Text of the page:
• When choosing your methods or tools, try to make choices with multi-lingual readers in mind. This is particularly important when working on textual analysis methods, or where users may reasonably want to have support for different character sets (eg, accented characters, non-Latin, etc).
  • Where possible, choose methods and tools that have multi-lingual documentation.
  • When choosing primary sources, we encourage authors to use materials they know well, but where possible they should make choices that are internationally focused and that could reasonably be used in translated lessons.
  • When choosing primary sources, images, producing figures, or taking screen shots, consider how they will present themselves to a global audience.
  • When writing, avoid jokes, cultural references, puns, plays on words, idiomatic expressions, sarcasm, emojis, or language that is more difficult than it needs to be. Mentions of persons, organisations, or historical details should always come with contextual information. It may help to assume your reader does not live in your country or speak your language.
  • In code examples or metadata, use internationally recognised standard formats for dates and times (ISO 8601:2004). In free text, be aware of cultural differences related to the representation of dates and times which might cause confusion.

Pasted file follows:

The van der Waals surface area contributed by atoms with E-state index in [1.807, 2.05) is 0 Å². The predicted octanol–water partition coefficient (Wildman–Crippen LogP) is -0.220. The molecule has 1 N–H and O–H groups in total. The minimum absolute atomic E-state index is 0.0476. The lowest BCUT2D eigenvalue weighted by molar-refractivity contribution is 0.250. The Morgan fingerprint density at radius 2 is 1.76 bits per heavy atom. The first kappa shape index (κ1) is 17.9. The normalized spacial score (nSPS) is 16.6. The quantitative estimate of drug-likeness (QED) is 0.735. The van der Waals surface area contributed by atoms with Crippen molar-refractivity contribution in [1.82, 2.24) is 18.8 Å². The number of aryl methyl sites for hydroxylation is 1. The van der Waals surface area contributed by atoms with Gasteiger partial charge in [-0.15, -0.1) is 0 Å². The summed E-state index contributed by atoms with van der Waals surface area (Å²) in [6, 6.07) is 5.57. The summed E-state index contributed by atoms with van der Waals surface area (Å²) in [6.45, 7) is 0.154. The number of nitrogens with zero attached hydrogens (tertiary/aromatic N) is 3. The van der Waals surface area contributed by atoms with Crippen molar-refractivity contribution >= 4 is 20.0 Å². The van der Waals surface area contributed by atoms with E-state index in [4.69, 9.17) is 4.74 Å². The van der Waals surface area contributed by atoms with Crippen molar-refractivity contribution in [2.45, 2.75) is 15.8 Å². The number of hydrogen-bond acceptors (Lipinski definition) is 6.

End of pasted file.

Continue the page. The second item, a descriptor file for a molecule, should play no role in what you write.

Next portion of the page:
• Where possible, choose methods and tools that have multi-lingual documentation. If this is not practical, it would be great if you could add some multi-lingual references at the end of your tutorial.

Contact your editor if you require guidance on any of these matters. Tutorials that are unable to meet these guidelines may not be translated, but are still welcome for consideration for monolingual publication.

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commented Apr 25, 2018

I like this! Only, on "When choosing your methods or tools, try try to make choices with multi-lingual readers in mind." there are two "try"

@mdlincoln mdlincoln referenced this issue Apr 27, 2018

Merged

Language links refactor #818

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commented May 5, 2018

I just want to add that I'm very happy with the final proposal -- it is better and more balanced than my original text. I thank you all also for the collaborative spirit of this issues. You helped a lot to shape my thoughts and I also learned and changed my perspective thanks to your criticisms and comments.